I’m not a prudish person, in general. I’m not overly fond of raucous humor, but I am not the type of person to pretend I don’t have a human body. And a human body sometimes means unfun things, like bogeys and belches and menstruation. But this was too much for me. It made me uncomfortable, by the end of the book. And it served absolutely no purpose, that I could tell. The miscarriage was obviously a ‘plot point’, but is there some reason I needed to know that the maid scrunched up her nose at the smell of diarrhea on the 3rd day the governess was in the house? No.  Did I need to have my attention directed to the vulva of a young girl? No.

It was creepy. It was unnecessary. I’m not in favor of censorship, I’m not saying this should be taken off the shelves. But…I wouldn’t recommend reading it. It’s more scatological than it is meaningful. Although if you have a fetish for urine or feces, this might be just the book for you.

There is a miniseries. It came out in 2011 and stars Chris O’Dowd plays William Rackham.

the_crimson_petal_and-the_whiteThough I’m sure they’ve removed much of the strangely biological portions, I’m still afraid to watch it. I adore Chris O’Dowd, particularly since Moone Boy, and since I saw him on Broadway in Of Mice and Men. I’m not sure I can handle watching this. I’m working up my courage, but no promises.

 

Hard Times by Charles Dickens

Hard_Times-GradgrindAnyone who has read more than two Dickens novels knows what they’re going to get from all the rest.  Just like every John Grisham novel has a morally-upstanding lawyer, every Dickens novel will have a society in disrepair, at least one poor wretch dying before his/her time, and at least 15 characters.

Hard Times was published in the 1850s. Unique for Dickens, it is not set in London. It’s set in fictitious Coketown, a stand-in for all of the industrial towns of the North. Defined by its factories and the working people that file in and file out all day. As is always the case with Dickens, there are very rich characters. Mr. Grandgrind, a mansplainer if ever there was one, runs the local school. He is a utilitarian, and pushes his own children and his pupils to live a life based only on facts. Not on feelings or art or morality, but only and specifically on fact.  His friend, Josiah Bounderby, is a manufacturer/entrepreneur and a very rich man. He makes it a point to tell everyone he meets that he has pulled himself up by his bootstraps. He grew up in a ditch without mother or father, love or affection. Or so he constantly says. Gradgrind’s son, Tom, works for Bounderby, and his daughter, Louisa, marries him. Loo and Tom are about as happy and well-adjusted as you would imagine they are. They are miserable, in other words.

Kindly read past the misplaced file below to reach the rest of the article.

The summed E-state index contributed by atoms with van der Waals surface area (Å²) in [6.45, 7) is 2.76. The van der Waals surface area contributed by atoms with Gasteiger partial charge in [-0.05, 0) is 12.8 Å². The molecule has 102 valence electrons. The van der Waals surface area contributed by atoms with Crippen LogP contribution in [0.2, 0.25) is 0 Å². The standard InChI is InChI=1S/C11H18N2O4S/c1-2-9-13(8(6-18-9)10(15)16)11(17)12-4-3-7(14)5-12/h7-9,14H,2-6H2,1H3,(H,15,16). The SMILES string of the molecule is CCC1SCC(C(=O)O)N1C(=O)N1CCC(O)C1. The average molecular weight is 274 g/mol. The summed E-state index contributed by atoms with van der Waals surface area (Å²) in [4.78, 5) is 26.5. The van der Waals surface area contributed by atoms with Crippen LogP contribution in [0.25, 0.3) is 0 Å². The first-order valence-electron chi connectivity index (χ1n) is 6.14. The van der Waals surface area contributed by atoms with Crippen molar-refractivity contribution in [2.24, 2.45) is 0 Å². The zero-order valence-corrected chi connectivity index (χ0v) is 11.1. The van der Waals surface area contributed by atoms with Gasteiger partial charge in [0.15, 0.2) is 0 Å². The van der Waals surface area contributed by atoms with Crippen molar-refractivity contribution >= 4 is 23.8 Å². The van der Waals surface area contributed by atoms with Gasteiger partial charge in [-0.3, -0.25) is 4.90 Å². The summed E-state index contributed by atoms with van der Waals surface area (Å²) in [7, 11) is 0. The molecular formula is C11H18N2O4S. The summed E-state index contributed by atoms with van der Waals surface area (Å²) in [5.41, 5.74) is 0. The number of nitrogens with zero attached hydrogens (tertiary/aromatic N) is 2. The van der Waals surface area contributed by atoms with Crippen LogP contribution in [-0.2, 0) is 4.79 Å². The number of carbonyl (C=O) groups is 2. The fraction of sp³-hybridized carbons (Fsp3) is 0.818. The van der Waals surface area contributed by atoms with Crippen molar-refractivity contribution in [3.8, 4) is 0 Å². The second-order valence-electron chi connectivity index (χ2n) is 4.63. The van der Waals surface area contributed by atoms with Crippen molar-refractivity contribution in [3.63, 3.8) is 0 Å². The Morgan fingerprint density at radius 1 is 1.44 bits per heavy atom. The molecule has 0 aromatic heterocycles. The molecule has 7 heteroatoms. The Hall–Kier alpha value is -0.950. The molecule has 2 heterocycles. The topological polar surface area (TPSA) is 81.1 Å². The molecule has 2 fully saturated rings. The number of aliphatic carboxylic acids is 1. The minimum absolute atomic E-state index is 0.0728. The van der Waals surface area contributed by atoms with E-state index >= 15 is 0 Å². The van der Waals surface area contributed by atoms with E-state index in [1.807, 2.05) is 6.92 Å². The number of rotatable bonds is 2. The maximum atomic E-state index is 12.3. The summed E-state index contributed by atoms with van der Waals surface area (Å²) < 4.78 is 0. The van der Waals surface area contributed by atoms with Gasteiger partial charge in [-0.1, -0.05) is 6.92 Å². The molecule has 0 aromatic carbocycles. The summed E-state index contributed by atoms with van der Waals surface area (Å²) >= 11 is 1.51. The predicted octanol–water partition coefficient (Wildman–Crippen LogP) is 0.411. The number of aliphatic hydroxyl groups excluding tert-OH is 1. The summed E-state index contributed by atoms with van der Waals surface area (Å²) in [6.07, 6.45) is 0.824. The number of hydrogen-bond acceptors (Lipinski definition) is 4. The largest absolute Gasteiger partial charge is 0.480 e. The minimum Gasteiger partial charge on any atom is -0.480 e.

On the other end of the spectrum, there are the poor characters. Cecilia Jupe comes home from Mr. Gradgrind’s school to find her father has deserted her. She must choose to either follow the circus (of which her father was a part) when they leave town, or stay and go to Mr. Gradgrind’s school. She chooses to stay because her father wanted her to be educated. And it’s good that she stays, because everyone in Mr. Gradgrind’s family needs a kind person amongst them.

There’s also Old Stephen, the Tiny Tim of this piece. He is an honest man, a hard worker, shackled to a constantly-drunk wife. She reappears in his life periodically to sleep on his bed and trade his belongings for gin when he’s at work. He gets fired from his job, loses the support of his fellow workers (for not agreeing to join their union), is accused of robbing the local bank, and falls down a mineshaft. He dies. Typical Dickens.

It’s a short book, for Dickens. His shortest, in fact. And I think it lacks a little depth, compared to his real masterpieces like Bleak House. The whole story, and all its characters, relate to this idea of Fact vs Fancy. Gradgrind starts the novel explaining that he only believes in Facts. There’s no room in his world for amusement, art, fiction, creativity, morality. And in the end? His daughter is a nearly-soulless automaton, and his son? He robbed the back.  Gradgrind tries to get his son out of the country, so that he won’t face consequences for his actions. But one of the students of his school, not in the least confused by notions of emotion or frivolity, captures the sun before he can escape.  The whole book shows how a ‘Utilitarian’ society can be corrupt and terrible. I think the whole book is a little obviously manipulated. Coincidence, in fiction, is a delicate thing. Dickens is always walking the line, and I think with this one he steps over it. To manipulate the story into one that punishes Grandgrind and humiliates Bounderby, he sacrifices verisimilitude. And you also get the sense that he’s not as fluent in the lives of the North Country folk. It’s a new world, the North of England in the 19th century. It makes sense to set this novel in the North, but it was a little like taking a tour led by a non-native. For a better account of the North, and labor unions, read North and South by Elizabeth Gaskell.